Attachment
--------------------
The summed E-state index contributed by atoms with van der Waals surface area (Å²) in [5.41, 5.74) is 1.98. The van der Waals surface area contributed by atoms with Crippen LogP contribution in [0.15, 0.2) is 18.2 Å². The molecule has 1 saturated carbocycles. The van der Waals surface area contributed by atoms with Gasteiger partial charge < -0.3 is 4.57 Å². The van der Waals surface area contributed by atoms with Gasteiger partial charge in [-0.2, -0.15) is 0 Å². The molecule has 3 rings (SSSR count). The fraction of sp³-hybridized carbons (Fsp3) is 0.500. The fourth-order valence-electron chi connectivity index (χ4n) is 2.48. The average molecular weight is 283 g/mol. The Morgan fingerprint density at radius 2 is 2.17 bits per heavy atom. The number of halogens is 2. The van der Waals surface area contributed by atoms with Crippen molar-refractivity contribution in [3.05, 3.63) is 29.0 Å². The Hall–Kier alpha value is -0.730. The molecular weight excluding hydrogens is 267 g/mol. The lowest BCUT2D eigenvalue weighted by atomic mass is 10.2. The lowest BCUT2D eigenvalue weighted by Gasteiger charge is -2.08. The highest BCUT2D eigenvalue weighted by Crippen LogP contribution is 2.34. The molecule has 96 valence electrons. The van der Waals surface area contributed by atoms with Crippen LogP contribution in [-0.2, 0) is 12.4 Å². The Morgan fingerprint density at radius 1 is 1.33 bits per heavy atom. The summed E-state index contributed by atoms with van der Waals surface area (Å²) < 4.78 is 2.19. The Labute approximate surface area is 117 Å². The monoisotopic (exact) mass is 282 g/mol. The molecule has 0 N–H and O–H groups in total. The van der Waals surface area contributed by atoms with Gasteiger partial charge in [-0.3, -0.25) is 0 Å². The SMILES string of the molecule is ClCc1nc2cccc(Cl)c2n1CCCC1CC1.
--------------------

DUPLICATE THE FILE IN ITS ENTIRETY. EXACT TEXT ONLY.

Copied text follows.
The summed E-state index contributed by atoms with van der Waals surface area (Å²) in [5.41, 5.74) is 1.98. The van der Waals surface area contributed by atoms with Crippen LogP contribution in [0.15, 0.2) is 18.2 Å². The molecule has 1 saturated carbocycles. The van der Waals surface area contributed by atoms with Gasteiger partial charge < -0.3 is 4.57 Å². The van der Waals surface area contributed by atoms with Gasteiger partial charge in [-0.2, -0.15) is 0 Å². The molecule has 3 rings (SSSR count). The fraction of sp³-hybridized carbons (Fsp3) is 0.500. The fourth-order valence-electron chi connectivity index (χ4n) is 2.48. The average molecular weight is 283 g/mol. The Morgan fingerprint density at radius 2 is 2.17 bits per heavy atom. The number of halogens is 2. The van der Waals surface area contributed by atoms with Crippen molar-refractivity contribution in [3.05, 3.63) is 29.0 Å². The Hall–Kier alpha value is -0.730. The molecular weight excluding hydrogens is 267 g/mol. The lowest BCUT2D eigenvalue weighted by atomic mass is 10.2. The lowest BCUT2D eigenvalue weighted by Gasteiger charge is -2.08. The highest BCUT2D eigenvalue weighted by Crippen LogP contribution is 2.34. The molecule has 96 valence electrons. The van der Waals surface area contributed by atoms with Crippen LogP contribution in [-0.2, 0) is 12.4 Å². The Morgan fingerprint density at radius 1 is 1.33 bits per heavy atom. The summed E-state index contributed by atoms with van der Waals surface area (Å²) < 4.78 is 2.19. The Labute approximate surface area is 117 Å². The monoisotopic (exact) mass is 282 g/mol. The molecule has 0 N–H and O–H groups in total. The van der Waals surface area contributed by atoms with Gasteiger partial charge in [-0.3, -0.25) is 0 Å². The SMILES string of the molecule is ClCc1nc2cccc(Cl)c2n1CCCC1CC1.